Clark and Division

Clark and Division by Naomi Hirahara

In 1942, the Ito family are forced to evacuate from southern California to the Manzanar Internment Camp. In 1943, older daughter Rose is relocated to Chicago. When Aki, 20, and her parents arrive in Chicago in 1944, they learn that Rose has just died. As they grieve for Rose, settle into a tiny apartment, then look for work, Aki is obsessed with learning about Rose’s life in the city. She meets with her former roommates and a friend from California, and reads Rose’s diary. Aki is welcomed by the Japanese American community in Chicago, fortunately finding work at the Newberry Library, and makes a few friends, including Art, who has a welcoming family. But her quest to find the truth behind Rose’s death is dangerous. Life for Japanese Americans in Chicago during World War II is well-researched and richly detailed. Aki is an appealing young sleuth, and I’d enjoy reading more about Aki and her family. Suggested for historical fiction and mystery readers. Readalikes include other mysteries by Hirahara including Grave on Grand Avenue, Tallgrass by Sandra Dallas, Daughter of Moloka’i by Alan Brennert, and When the Emperor Was Divine by Julie Otsuka.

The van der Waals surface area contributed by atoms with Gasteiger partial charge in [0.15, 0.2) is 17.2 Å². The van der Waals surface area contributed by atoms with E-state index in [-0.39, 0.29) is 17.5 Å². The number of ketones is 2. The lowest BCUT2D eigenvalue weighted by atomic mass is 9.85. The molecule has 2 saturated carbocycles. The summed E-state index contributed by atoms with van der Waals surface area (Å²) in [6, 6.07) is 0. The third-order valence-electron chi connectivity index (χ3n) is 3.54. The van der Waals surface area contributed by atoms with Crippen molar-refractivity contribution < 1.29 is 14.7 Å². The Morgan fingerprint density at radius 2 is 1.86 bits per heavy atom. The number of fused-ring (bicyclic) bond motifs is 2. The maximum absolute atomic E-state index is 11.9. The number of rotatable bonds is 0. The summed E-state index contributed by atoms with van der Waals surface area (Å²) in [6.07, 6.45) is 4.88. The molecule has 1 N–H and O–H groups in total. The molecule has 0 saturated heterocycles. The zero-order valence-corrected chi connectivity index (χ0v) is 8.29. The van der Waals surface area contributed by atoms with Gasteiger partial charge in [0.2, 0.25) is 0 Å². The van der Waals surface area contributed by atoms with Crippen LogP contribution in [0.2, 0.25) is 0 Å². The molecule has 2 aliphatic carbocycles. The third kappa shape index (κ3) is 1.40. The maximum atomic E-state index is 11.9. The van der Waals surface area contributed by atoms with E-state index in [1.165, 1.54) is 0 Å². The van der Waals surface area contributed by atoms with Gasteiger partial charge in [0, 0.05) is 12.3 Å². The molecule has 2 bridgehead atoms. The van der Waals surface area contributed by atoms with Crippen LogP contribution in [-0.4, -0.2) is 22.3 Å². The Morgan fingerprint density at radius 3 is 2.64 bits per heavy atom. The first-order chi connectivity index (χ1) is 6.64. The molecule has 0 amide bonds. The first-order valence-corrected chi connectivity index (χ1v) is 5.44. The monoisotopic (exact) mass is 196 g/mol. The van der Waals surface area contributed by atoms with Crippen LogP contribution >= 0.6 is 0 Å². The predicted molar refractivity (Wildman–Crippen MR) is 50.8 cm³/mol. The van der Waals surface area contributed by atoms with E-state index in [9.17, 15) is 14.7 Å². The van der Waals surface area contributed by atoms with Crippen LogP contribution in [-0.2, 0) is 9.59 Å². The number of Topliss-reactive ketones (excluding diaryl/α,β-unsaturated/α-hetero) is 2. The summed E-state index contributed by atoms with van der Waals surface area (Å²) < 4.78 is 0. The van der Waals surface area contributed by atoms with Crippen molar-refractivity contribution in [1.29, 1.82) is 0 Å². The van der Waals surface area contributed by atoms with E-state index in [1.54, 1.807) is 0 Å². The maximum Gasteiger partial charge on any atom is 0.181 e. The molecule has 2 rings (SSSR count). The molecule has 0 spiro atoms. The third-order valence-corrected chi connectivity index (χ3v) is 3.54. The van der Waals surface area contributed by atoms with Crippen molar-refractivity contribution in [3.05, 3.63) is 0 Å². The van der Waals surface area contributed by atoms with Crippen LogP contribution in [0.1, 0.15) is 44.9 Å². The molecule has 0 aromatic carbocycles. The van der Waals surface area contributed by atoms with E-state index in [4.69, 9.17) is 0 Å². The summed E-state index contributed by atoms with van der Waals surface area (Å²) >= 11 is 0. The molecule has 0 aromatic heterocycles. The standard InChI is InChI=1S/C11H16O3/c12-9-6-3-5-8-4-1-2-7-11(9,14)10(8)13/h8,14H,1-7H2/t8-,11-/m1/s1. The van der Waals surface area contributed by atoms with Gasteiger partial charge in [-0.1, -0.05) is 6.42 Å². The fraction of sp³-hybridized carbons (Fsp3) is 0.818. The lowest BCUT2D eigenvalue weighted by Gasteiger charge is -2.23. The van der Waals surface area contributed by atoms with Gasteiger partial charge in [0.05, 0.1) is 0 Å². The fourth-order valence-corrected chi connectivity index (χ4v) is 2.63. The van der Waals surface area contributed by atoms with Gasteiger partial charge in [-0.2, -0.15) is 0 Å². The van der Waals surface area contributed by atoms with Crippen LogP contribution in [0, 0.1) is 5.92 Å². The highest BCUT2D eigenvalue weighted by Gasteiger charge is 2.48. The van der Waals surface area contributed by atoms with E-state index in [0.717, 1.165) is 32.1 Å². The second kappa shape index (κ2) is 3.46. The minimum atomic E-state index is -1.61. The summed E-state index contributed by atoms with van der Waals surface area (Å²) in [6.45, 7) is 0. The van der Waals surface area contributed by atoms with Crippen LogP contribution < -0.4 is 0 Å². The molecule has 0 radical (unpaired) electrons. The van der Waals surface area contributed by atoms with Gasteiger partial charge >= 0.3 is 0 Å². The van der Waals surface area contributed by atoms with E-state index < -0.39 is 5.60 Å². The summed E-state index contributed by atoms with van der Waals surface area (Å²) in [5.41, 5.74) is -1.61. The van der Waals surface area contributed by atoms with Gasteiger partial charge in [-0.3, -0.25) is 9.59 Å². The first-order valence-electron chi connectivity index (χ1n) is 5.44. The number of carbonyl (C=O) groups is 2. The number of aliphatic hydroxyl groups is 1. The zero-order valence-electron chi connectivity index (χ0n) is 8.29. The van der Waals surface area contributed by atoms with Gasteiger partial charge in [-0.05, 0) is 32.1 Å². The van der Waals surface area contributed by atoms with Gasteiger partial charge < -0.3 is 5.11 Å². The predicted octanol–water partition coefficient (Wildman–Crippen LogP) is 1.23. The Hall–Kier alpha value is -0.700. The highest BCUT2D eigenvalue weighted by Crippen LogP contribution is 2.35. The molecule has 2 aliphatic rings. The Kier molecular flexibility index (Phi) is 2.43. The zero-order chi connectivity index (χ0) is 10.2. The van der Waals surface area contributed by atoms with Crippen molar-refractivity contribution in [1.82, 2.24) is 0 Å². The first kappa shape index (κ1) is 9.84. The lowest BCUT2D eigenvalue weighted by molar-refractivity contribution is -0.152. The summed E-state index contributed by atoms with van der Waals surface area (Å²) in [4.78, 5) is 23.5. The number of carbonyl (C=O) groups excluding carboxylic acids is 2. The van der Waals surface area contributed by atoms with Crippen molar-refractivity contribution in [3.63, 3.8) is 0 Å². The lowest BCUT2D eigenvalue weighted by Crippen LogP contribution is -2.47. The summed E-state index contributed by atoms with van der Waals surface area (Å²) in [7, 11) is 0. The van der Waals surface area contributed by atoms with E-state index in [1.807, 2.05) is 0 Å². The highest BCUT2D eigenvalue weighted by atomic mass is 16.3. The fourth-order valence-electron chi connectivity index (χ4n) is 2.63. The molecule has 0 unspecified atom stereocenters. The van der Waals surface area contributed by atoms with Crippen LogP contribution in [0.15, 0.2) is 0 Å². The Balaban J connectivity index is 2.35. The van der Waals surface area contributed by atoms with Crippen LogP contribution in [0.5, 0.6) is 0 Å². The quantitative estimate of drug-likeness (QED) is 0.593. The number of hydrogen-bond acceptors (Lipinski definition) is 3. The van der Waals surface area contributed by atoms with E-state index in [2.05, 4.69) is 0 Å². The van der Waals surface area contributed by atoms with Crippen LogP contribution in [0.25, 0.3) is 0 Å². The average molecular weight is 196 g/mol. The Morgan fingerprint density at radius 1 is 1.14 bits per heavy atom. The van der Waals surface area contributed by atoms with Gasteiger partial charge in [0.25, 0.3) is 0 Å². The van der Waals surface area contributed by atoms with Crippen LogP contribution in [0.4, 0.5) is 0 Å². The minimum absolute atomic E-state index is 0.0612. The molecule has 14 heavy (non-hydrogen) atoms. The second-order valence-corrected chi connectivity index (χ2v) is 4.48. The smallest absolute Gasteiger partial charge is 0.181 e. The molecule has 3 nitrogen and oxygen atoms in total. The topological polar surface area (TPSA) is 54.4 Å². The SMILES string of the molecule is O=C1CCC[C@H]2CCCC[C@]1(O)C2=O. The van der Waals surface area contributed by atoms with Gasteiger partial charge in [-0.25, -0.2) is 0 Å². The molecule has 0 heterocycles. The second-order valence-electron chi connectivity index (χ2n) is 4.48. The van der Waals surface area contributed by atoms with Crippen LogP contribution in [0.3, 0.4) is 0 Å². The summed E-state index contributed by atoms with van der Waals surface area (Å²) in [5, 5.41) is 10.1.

Brenda

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